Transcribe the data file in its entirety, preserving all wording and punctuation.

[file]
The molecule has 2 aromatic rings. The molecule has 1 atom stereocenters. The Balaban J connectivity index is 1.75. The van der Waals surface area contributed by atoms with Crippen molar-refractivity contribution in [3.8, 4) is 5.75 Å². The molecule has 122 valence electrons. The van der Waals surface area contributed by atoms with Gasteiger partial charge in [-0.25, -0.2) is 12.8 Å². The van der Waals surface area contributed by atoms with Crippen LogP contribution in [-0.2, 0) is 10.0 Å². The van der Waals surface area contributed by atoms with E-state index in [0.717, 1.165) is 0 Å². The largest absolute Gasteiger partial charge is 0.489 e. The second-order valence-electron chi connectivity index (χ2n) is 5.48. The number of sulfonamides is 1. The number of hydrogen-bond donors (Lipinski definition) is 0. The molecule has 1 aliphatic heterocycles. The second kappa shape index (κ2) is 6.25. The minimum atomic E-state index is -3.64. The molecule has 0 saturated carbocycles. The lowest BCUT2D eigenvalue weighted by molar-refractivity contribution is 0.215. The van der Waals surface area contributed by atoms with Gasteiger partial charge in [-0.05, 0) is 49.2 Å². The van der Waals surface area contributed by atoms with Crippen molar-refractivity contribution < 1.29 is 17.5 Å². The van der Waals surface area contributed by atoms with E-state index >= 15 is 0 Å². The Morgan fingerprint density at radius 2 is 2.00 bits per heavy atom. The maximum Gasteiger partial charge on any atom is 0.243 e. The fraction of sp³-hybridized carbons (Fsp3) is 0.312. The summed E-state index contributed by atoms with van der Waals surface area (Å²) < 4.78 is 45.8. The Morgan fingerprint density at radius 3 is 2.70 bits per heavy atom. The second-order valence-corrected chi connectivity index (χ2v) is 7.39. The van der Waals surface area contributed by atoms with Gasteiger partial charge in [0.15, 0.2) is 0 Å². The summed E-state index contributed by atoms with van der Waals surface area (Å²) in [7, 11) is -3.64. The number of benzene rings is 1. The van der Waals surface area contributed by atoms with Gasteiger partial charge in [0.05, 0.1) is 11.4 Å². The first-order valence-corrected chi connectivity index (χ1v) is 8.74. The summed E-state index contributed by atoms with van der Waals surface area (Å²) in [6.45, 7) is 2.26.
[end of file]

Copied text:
The molecule has 2 aromatic rings. The molecule has 1 atom stereocenters. The Balaban J connectivity index is 1.75. The van der Waals surface area contributed by atoms with Crippen molar-refractivity contribution in [3.8, 4) is 5.75 Å². The molecule has 122 valence electrons. The van der Waals surface area contributed by atoms with Gasteiger partial charge in [-0.25, -0.2) is 12.8 Å². The van der Waals surface area contributed by atoms with Crippen LogP contribution in [-0.2, 0) is 10.0 Å². The van der Waals surface area contributed by atoms with E-state index in [0.717, 1.165) is 0 Å². The largest absolute Gasteiger partial charge is 0.489 e. The second-order valence-electron chi connectivity index (χ2n) is 5.48. The number of sulfonamides is 1. The number of hydrogen-bond donors (Lipinski definition) is 0. The molecule has 1 aliphatic heterocycles. The second kappa shape index (κ2) is 6.25. The minimum atomic E-state index is -3.64. The molecule has 0 saturated carbocycles. The lowest BCUT2D eigenvalue weighted by molar-refractivity contribution is 0.215. The van der Waals surface area contributed by atoms with Gasteiger partial charge in [-0.05, 0) is 49.2 Å². The van der Waals surface area contributed by atoms with Crippen molar-refractivity contribution < 1.29 is 17.5 Å². The van der Waals surface area contributed by atoms with E-state index >= 15 is 0 Å². The Morgan fingerprint density at radius 2 is 2.00 bits per heavy atom. The maximum Gasteiger partial charge on any atom is 0.243 e. The fraction of sp³-hybridized carbons (Fsp3) is 0.312. The summed E-state index contributed by atoms with van der Waals surface area (Å²) < 4.78 is 45.8. The Morgan fingerprint density at radius 3 is 2.70 bits per heavy atom. The second-order valence-corrected chi connectivity index (χ2v) is 7.39. The van der Waals surface area contributed by atoms with Gasteiger partial charge in [0.15, 0.2) is 0 Å². The summed E-state index contributed by atoms with van der Waals surface area (Å²) in [7, 11) is -3.64. The number of benzene rings is 1. The van der Waals surface area contributed by atoms with Gasteiger partial charge in [0.05, 0.1) is 11.4 Å². The first-order valence-corrected chi connectivity index (χ1v) is 8.74. The summed E-state index contributed by atoms with van der Waals surface area (Å²) in [6.45, 7) is 2.26.